Cosmetic surgery can make you look more beautiful, help you feel more confident, and have a very positive impact on your life. However, plastic surgery can also have the unpleasant trade-off of some surgical scarring. In time, the majority of these scars will end up healing into a subtle white line. But sometimes surgical scars can end up looking unsightly or not heal well and be sensitive to pressure.
There are a number of issues that play a role in how well the scars heal. These include:
- Body area - there are certain parts of the body like the sternal area, shoulders, and back, that have a tendency to heal with poor scarring. Body parts that have a lot of motion like the knees, normally heal with less than favorable scars. Ask your surgeon for information on how well the part of your body you plan on having cosmetic surgery on tends to scar.
- The doctor's technique - meticulous attention while working on the incisions will aid in healing the best possible scar. Make sure your doctor has extensive experience in your particular procedure. Also realize that if your surgeon presents you with before and after photos, the surgical scars in the after photos usually will not have been fully healed at the time the photograph was taken.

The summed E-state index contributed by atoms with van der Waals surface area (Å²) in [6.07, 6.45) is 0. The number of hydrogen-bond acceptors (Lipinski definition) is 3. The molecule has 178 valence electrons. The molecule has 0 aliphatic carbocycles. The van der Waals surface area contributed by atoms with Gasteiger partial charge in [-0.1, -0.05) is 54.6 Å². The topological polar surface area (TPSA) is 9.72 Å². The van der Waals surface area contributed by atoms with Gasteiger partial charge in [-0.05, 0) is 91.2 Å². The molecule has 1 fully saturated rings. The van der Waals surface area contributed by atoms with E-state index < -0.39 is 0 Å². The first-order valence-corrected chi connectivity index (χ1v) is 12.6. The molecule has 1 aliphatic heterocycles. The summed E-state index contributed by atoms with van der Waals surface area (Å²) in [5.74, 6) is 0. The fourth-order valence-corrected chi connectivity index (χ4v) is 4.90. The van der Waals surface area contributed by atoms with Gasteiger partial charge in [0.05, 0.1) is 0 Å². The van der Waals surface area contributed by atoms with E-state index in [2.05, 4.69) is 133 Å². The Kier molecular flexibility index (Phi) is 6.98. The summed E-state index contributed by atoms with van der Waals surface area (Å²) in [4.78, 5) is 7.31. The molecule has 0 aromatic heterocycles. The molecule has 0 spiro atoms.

- Post-surgery care - specific actions to help avoid bad scarring, or treat bad scars. You must follow your doctor's advice. If you have any concerns, questions, or emergencies while recovering from your plastic surgery, contact your doctor's office immediately.
- Genetics - a number of patients will naturally heal with great scars and some people heal with poor scars. Older patients generally heal with good scars. Children as well as individuals with darker skin often have scars that do not heal as well.
Some plastic surgery patients believe certain salves or ointments will help their scars to heal better and be less visible. Most scars will heal well in about a year regardless of fancy ointments. Surgical scars often can be improved, but it is not possible to completely eliminate an existing scar.